Our friend Tevi Troy, the author of outstanding books about the presidency, is also CEO of the American Health Policy Institute. During the George W. Bush administration, he served as deputy secretary of Health and Human Services.
Tevi, along with Lanhee Chen of the Hoover Institution, has written an op-ed on Obamacare for the Wall Street Journal (it’s behind the Journal’s pay wall). Their piece has two parts — a look back at the fight waged by the Republican Congress against Obamacare and a look forward at how to replace it.
The two parts of the op-ed are tied together by the fact that the Republican Congress didn’t just vote to repeal Obamacare — it offered plans to replace the legislation. Such plans include House Speaker Paul Ryan’s “A Better Way,” as well as plans from Sens. Richard Burr and Orrin Hatch and Rep. Fred Upton; Rep. Pete Sessions and Sen. Bill Cassidy; Rep. Tom Price, Sens. John McCain and David Perdue; Rep. Phil Roe and the Republican Study Committee; and Sen. Ben Sasse. In addition, conservative scholars and analysts have written “Improving Health and Health Care: An Agenda for Reform.”
Clearly, the GOP does not lack for plans.
What is the nature of these plans? According to Tevi and Chen, most of them “focus first on driving the cost of health care, expanding access to consumer-directed health arrangements like health-savings accounts, and replacing Obamacare exchange subsidies with a refundable tax credit or some other tax benefit to help lower-income Americans afford health insurance.”
Tevi and Chen recommend a four-step approach to the repeal and replace process:
First, states should be given greater latitude through executive action to pursue aggressive reforms to Medicaid.
Second, Republicans in Congress should move immediately to craft a budget resolution and pass it, thereby enabling the use of budget reconciliation legislation to repeal the law — as they did in 2015.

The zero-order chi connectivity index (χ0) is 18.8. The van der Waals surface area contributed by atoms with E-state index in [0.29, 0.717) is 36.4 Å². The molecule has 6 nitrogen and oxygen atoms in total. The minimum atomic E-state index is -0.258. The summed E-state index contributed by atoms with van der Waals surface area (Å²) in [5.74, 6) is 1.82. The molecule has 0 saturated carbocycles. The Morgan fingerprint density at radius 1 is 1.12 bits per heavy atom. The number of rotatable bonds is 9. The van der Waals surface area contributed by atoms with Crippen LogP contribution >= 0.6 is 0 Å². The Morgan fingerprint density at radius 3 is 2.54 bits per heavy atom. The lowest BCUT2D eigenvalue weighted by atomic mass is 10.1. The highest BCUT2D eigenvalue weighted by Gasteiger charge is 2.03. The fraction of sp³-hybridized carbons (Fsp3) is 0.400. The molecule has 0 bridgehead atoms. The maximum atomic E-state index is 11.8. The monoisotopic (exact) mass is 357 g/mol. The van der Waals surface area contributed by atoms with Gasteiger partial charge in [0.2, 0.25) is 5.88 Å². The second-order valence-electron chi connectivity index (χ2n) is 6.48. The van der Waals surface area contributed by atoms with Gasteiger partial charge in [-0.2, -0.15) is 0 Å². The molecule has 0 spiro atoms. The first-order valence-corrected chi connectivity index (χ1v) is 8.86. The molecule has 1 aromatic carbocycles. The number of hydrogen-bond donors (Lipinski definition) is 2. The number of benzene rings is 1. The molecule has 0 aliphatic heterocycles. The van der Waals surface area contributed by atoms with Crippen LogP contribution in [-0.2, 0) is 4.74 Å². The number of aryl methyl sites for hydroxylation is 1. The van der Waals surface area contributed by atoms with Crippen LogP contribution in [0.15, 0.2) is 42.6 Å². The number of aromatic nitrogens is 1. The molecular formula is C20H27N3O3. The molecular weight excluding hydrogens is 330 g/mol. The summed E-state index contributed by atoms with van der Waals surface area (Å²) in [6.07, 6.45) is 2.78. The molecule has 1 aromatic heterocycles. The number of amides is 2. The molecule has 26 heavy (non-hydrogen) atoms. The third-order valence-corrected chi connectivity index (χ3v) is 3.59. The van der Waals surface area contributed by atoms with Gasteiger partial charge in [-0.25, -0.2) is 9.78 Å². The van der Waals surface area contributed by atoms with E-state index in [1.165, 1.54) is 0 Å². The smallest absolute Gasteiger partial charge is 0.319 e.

Third, they should implement transitional reforms that would prevent potential disruptions in coverage gained under [Obamacare], such as for those who benefit from subsidies for marketplace coverage.
Finally, a more extensive replacement bill can then follow.
I’m far from an expert in this field, but nonetheless offer two observations. First, other than people with “pre-existing conditions,” no one would be denied health insurance by virtue of an Obamacare repeal (with no replacement). Many would be denied free health insurance and many others would be denied subsidized health insurance, but that’s not the same thing as being denied health insurance.
Second, Obamacare replacement proposals shouldn’t be evaluated in terms of whether all those who have health insurance as a result of Obamacare will continue to have it. Obamacare has induced some who didn’t want to buy health insurance to purchase it anyway. If these consumers conclude in a post-Obamacare regime that they don’t want to keep paying for insurance, their lack of coverage shouldn’t be deemed a mark against that regime.
In addition, it is highly debatable whether everyone who got free or subsidized health insurance thanks to Obamacare ought to have received it. A Democratic Congress, without support from Republicans, picked the monetary cutoffs for the Medicaid expansion and the subsidies. By no means should these decisions be the benchmark for judging plans that might replace Obamacare.
Everything should be on the table (though I agree with Donald Trump that provisions regarding pre-existing conditions ought to be retained). Thanks to the tireless, and widely derided, efforts of Republican legislators to keep Obamacare on the political and policy agenda for the past six years, I trust that almost everything will be.